I simply can't believe how such a boring item receives such publicity and interest. Frankly, if people find this of interest then they must lead exceedingly boring lives themselves. If I began reading a book as dull as this I would put it down and get another book.
    I once saw a (part) programme of "Big Brother" and couldn't believe that people actually find such rubbish interesting. This "Gavin Strachan blog" is similar dross. Apparently this is one of the better "blogs" so the others must really be abysmal.

    From this day forth I shall ignore all "blogs" and reflect on how rather pathetic our society has become.

  • Comment number 9.

    JCD Big bear,

    An astonishingly arrogant entry,

    Do you fail to see the irony that you are in effect blogging yourself and therefore by inference expecting others to read your comments, while, at the same time debasing other peoples work?

    For your information a blog is somebody's opinion and that is all. It is not highfalutin journalism and nor does it try to be. We happily live in an era where many more people can have an opinion and express that opinion to provoke debate and understanding. I suggest that perhaps you have never listened to somebody else's point of view before and reading the blog gave you a bit of a shock for that reason.

  • Comment number 10.

    Is my comment being moderated or simply not coming through?

  • Comment number 11.

    Why are my little sentences registering, but what I actually want to say, is simply clicking and not registering. Please enlighten me.

  • Comment number 12.

    JCDBigBear - are you even a football fan? If you were then you would understand why Gavins blog is interesting. If you weren't, why are you even on this website?

    I agree that it was no fault of the footballers themselves that their blogs were so dull, it just doesn't work with Premiership players. Anything even remotely controversial would be all over the papers the next day (and most propably totally mis-quoted and sensationalised). This new blog by Gavin should make a much more interesting read for genuine football fans.

  • Comment number 13.

    I think this is a decent idea. While I found Strachan's first piece a little dull I think this is to be expected for the 'intro' column and I certainly wont be judging him for a while until he has the chance to get a few more out. Writing blogs is not easy, it takes a fair bit of skill and not everyone has it - however Gavin's obviously got the right attitude so best of luck to him!

  • Comment number 14.

    It's probably the first time ive actually read a blog on the bbc sports website and to be honest I was pleasantly surprised by Gavin's refreshing account. It has been assumed by the majority of the population that all footballers have it easy. However, at the end of the day the majority have to live normal lives and have to accomodate for the future. I hope Gavin will continue to bring a refreshing and honest account of a footballer's life. I look foward to his next blog.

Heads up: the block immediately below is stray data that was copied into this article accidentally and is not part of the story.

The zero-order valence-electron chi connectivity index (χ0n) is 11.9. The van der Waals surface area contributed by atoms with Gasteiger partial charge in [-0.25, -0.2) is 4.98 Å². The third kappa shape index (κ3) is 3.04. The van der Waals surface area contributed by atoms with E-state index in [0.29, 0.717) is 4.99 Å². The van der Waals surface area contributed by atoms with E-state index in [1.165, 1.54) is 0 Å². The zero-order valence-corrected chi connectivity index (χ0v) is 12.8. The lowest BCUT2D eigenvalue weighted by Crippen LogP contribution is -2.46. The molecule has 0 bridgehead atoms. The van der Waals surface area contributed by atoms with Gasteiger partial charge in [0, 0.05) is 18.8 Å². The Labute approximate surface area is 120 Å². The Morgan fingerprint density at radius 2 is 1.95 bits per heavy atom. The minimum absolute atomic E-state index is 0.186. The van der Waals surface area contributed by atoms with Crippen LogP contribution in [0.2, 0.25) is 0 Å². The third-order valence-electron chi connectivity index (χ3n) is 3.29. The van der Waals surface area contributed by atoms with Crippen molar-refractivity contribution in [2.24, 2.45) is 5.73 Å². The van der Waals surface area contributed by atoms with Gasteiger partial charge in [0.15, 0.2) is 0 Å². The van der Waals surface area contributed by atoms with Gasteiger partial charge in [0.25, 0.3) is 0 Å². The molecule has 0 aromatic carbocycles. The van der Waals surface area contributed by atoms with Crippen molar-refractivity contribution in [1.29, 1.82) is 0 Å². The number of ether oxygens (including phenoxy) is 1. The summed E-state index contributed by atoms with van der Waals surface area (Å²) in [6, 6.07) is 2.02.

• Comment number 15.

    I think the idea of a 'real-life footballer' blog is great........but what is real-life??
    I play Sunday League and write the more-than-slightly 'tongue-in-cheek' match reports on the clubs site. I also include any recent goings-on in and around the club. Surely this is closer to real-life than the blog of a proffesional league player.
    Maybe it's worth looking more at grass-roots players and clubs than those higher up the food chain.

  • Comment number 16.

    FAO Sir Bobby Dangles (CCFC Social Events Officer)

    As a social events officer it seems as if you have spectacularly failed at this particular interactive social event.

  • Comment number 17.

    My comment concerns the Sheffield/Tevez affaire. I find that the attitude of Sheffield United is definitely 'big girl's blouse' material.
    They have nobody to blame except themselves. Mr. Warnock throwing his toys out of the pram and crying like a baby only makes this situation more ridiculous.
    During the best part of the season their destiny was in their own hands. With five games to go they beat West Ham 3-0, so the Tevez situation should never have been an issue. The reason they were relegated by goal difference (1) is because they were unable to beat Wigan at home in the last game of the season.
    Instead of players, (who are reportedly looking to claim some kind of compensation)blaming Carlos Tevez, they should be asking themselves why they were unable to beat an ordinary Wigan side at home.
    The reason they were relegated was because of poor play and a manager who left a lot to be desired. If Mr. Warnock had put the same effort into preparing his team as he did verbally abusing, intimidating, and bullying the fourth official, perhaps Sheffield United would still be enjoying the benefits of playing in the Premiership. The attitude of the Sheffield Chairman, Mr. Warnock, and the players is shameful.